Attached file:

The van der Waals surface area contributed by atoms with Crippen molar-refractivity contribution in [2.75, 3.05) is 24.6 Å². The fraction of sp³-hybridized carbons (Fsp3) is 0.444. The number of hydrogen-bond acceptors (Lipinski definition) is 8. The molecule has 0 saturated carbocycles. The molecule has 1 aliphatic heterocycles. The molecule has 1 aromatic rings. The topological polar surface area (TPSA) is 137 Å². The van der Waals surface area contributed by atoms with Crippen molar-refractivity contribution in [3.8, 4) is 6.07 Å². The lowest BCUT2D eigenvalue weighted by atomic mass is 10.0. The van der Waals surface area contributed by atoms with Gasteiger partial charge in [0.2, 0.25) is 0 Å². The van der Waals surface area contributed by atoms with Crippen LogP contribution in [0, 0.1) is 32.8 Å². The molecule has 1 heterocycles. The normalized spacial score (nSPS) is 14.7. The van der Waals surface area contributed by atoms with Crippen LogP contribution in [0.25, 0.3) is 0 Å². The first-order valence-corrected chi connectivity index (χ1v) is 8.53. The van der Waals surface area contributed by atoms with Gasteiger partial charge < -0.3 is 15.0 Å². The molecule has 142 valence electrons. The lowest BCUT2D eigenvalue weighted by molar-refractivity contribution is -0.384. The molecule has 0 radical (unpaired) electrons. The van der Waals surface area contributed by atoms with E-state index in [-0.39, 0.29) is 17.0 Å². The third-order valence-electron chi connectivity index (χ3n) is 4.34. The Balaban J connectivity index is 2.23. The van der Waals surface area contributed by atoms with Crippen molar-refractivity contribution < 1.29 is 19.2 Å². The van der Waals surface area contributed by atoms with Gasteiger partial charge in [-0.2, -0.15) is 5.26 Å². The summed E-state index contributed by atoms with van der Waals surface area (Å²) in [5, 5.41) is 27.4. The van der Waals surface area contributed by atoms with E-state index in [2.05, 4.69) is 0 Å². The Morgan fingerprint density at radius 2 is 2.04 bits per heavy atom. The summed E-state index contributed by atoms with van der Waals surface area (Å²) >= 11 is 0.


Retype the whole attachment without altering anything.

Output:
The van der Waals surface area contributed by atoms with Crippen molar-refractivity contribution in [2.75, 3.05) is 24.6 Å². The fraction of sp³-hybridized carbons (Fsp3) is 0.444. The number of hydrogen-bond acceptors (Lipinski definition) is 8. The molecule has 0 saturated carbocycles. The molecule has 1 aliphatic heterocycles. The molecule has 1 aromatic rings. The topological polar surface area (TPSA) is 137 Å². The van der Waals surface area contributed by atoms with Crippen molar-refractivity contribution in [3.8, 4) is 6.07 Å². The lowest BCUT2D eigenvalue weighted by atomic mass is 10.0. The van der Waals surface area contributed by atoms with Gasteiger partial charge in [0.2, 0.25) is 0 Å². The van der Waals surface area contributed by atoms with Crippen LogP contribution in [0, 0.1) is 32.8 Å². The molecule has 1 heterocycles. The normalized spacial score (nSPS) is 14.7. The van der Waals surface area contributed by atoms with Crippen LogP contribution in [0.25, 0.3) is 0 Å². The first-order valence-corrected chi connectivity index (χ1v) is 8.53. The van der Waals surface area contributed by atoms with Gasteiger partial charge < -0.3 is 15.0 Å². The molecule has 142 valence electrons. The lowest BCUT2D eigenvalue weighted by molar-refractivity contribution is -0.384. The molecule has 0 radical (unpaired) electrons. The van der Waals surface area contributed by atoms with E-state index in [-0.39, 0.29) is 17.0 Å². The third-order valence-electron chi connectivity index (χ3n) is 4.34. The Balaban J connectivity index is 2.23. The van der Waals surface area contributed by atoms with Crippen molar-refractivity contribution < 1.29 is 19.2 Å². The van der Waals surface area contributed by atoms with Gasteiger partial charge in [-0.2, -0.15) is 5.26 Å². The summed E-state index contributed by atoms with van der Waals surface area (Å²) in [5, 5.41) is 27.4. The van der Waals surface area contributed by atoms with E-state index in [2.05, 4.69) is 0 Å². The Morgan fingerprint density at radius 2 is 2.04 bits per heavy atom. The summed E-state index contributed by atoms with van der Waals surface area (Å²) >= 11 is 0.